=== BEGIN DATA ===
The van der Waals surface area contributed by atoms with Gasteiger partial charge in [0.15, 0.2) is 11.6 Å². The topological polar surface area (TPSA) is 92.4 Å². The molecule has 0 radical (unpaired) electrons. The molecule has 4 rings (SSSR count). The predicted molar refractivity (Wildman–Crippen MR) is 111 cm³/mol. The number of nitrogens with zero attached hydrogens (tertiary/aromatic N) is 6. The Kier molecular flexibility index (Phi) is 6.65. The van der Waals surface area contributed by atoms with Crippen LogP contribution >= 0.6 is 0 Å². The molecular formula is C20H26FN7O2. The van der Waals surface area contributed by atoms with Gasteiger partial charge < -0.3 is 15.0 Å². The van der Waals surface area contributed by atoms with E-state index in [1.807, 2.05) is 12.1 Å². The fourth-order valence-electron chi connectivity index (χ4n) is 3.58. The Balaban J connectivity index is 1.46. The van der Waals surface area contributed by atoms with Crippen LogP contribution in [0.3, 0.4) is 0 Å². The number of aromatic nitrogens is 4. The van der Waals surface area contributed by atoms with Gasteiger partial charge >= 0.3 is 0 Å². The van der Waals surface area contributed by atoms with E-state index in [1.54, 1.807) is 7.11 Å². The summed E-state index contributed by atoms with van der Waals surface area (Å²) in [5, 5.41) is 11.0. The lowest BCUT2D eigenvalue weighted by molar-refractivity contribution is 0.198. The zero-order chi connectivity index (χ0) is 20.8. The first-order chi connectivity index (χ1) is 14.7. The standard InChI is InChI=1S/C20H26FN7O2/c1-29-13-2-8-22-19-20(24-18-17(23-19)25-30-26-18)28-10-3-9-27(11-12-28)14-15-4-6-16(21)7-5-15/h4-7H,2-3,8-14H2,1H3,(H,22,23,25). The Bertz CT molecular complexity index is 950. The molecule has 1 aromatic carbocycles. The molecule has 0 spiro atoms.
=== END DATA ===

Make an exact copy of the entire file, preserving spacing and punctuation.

The van der Waals surface area contributed by atoms with Gasteiger partial charge in [0.15, 0.2) is 11.6 Å². The topological polar surface area (TPSA) is 92.4 Å². The molecule has 0 radical (unpaired) electrons. The molecule has 4 rings (SSSR count). The predicted molar refractivity (Wildman–Crippen MR) is 111 cm³/mol. The number of nitrogens with zero attached hydrogens (tertiary/aromatic N) is 6. The Kier molecular flexibility index (Phi) is 6.65. The van der Waals surface area contributed by atoms with Crippen LogP contribution >= 0.6 is 0 Å². The molecular formula is C20H26FN7O2. The van der Waals surface area contributed by atoms with Gasteiger partial charge < -0.3 is 15.0 Å². The van der Waals surface area contributed by atoms with E-state index in [1.807, 2.05) is 12.1 Å². The fourth-order valence-electron chi connectivity index (χ4n) is 3.58. The Balaban J connectivity index is 1.46. The van der Waals surface area contributed by atoms with Crippen LogP contribution in [0.3, 0.4) is 0 Å². The number of aromatic nitrogens is 4. The van der Waals surface area contributed by atoms with Gasteiger partial charge >= 0.3 is 0 Å². The van der Waals surface area contributed by atoms with E-state index in [1.54, 1.807) is 7.11 Å². The summed E-state index contributed by atoms with van der Waals surface area (Å²) in [5, 5.41) is 11.0. The lowest BCUT2D eigenvalue weighted by molar-refractivity contribution is 0.198. The zero-order chi connectivity index (χ0) is 20.8. The first-order chi connectivity index (χ1) is 14.7. The standard InChI is InChI=1S/C20H26FN7O2/c1-29-13-2-8-22-19-20(24-18-17(23-19)25-30-26-18)28-10-3-9-27(11-12-28)14-15-4-6-16(21)7-5-15/h4-7H,2-3,8-14H2,1H3,(H,22,23,25). The Bertz CT molecular complexity index is 950. The molecule has 1 aromatic carbocycles. The molecule has 0 spiro atoms.